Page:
9

I read two questions: (1) should we document the tester-written unit tests and (2) how should we treat tests that assume implementation details? It's important to distinguish between scaffolding and unit tests. (Please don't get caught up in my terminology; I'm just trying to make a point about some concepts.) Scaffolding is code a developer writes as ...


9

I am definitely using the test pyramid as one of my 'guidance' tools. I frequently combine it with the 4 Agile Testing quadrants in talks and presentations.                                As Niels says this ...


8

You can create an Even listener: EventListeners (NUnit 2.4.4) Interface The extension object passed to Install must implement the EventListener interface: public interface EventListener { void RunStarted( string name, int testCount ); void RunFinished( TestResult result ); void RunFinished( Exception exception ); void TestStarted(TestName ...


8

You're absolutely right to feel that your time in the early stages is best spent understanding the problem. Mapping the use cases and data/control flow of the requirement is one good way of building up that understanding, and in doing so, you are also testing those requirements as you will discover questions that you want to ask, gaps and ambiguities that ...


8

The TDD cycle is more a development cycle for a developer, to quote James Shore, The Art of Agile, Test-Driven Development chapter: Programmers new to TDD are often surprised at how small each increment can be. Although you might think that only beginners need to work in small steps, my experience is the reverse: the more TDD experience you have, ...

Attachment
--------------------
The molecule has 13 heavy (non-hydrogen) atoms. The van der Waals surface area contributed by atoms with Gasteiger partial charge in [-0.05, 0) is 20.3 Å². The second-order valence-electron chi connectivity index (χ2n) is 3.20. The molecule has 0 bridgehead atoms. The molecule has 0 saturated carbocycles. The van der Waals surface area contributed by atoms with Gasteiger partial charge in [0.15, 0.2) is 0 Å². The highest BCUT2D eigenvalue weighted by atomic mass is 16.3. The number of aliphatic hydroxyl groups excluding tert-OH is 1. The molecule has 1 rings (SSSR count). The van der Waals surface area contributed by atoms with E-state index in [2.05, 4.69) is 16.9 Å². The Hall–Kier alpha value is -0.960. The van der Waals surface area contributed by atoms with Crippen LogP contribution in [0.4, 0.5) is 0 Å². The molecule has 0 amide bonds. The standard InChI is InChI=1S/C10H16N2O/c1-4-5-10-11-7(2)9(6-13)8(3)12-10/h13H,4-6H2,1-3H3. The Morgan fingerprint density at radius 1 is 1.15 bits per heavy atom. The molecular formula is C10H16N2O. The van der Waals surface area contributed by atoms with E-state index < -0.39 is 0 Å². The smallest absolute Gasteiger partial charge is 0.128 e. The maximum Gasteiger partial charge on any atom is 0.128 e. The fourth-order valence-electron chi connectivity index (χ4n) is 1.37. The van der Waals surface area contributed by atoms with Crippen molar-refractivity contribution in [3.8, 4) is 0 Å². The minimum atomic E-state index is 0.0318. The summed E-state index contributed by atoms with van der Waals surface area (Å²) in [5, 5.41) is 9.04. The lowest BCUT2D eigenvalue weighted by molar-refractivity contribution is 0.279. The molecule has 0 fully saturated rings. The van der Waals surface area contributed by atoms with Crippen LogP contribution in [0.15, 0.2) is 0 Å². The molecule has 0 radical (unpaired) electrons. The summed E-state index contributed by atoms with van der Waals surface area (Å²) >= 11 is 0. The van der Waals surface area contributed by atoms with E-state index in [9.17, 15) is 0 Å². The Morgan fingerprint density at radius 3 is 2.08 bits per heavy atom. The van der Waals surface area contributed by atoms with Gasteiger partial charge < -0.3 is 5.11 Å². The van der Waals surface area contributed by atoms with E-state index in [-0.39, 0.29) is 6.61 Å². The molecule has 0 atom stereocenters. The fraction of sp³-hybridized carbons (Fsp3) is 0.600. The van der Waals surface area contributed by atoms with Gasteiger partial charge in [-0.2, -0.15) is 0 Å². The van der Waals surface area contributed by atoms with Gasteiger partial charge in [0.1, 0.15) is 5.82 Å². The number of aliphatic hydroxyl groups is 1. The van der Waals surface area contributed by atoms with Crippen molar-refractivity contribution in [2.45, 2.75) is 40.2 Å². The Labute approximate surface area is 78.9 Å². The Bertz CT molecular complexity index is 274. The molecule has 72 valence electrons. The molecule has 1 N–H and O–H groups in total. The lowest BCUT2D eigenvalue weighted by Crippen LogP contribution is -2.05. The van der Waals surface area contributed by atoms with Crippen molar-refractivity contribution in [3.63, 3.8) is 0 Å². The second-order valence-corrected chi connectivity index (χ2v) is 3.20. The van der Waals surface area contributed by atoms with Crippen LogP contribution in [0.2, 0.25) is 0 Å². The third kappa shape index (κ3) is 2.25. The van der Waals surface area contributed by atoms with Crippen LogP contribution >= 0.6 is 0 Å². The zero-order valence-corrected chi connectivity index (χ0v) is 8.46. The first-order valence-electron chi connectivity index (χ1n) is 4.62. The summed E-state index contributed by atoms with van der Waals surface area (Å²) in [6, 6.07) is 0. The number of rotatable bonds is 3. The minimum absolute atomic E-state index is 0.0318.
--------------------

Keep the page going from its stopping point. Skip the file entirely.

7

Your testers deliver the tests scenarios that should be implemented by the developers and some of your developers write more tests than required. Give them a raise! I recommend to review the extra tests and check if they make sense. Encourage all developers to write more tests to put their knowledge into tests. They know implementation details, so they can ...


7

Your summaries are fine. Alas, I don't think they'll help you avoid confusion when you talk to other people. If people in a conversation are using the words differently, you'll have to sort out the meanings, and injecting my own summaries never seems to help. Sorting the meanings is always a negotiation. Fortunately, for most conversations it isn't ...


7

Writing and maintaining automated tests is a big investment and it is ok to start slowly It is expensive to write and maintain automated tests. If the tests are written in an ineffective way, the investment may not pay off. Similarly, if the tests require a great deal of maintenance, either because of how the tests are written or because the interfaces ...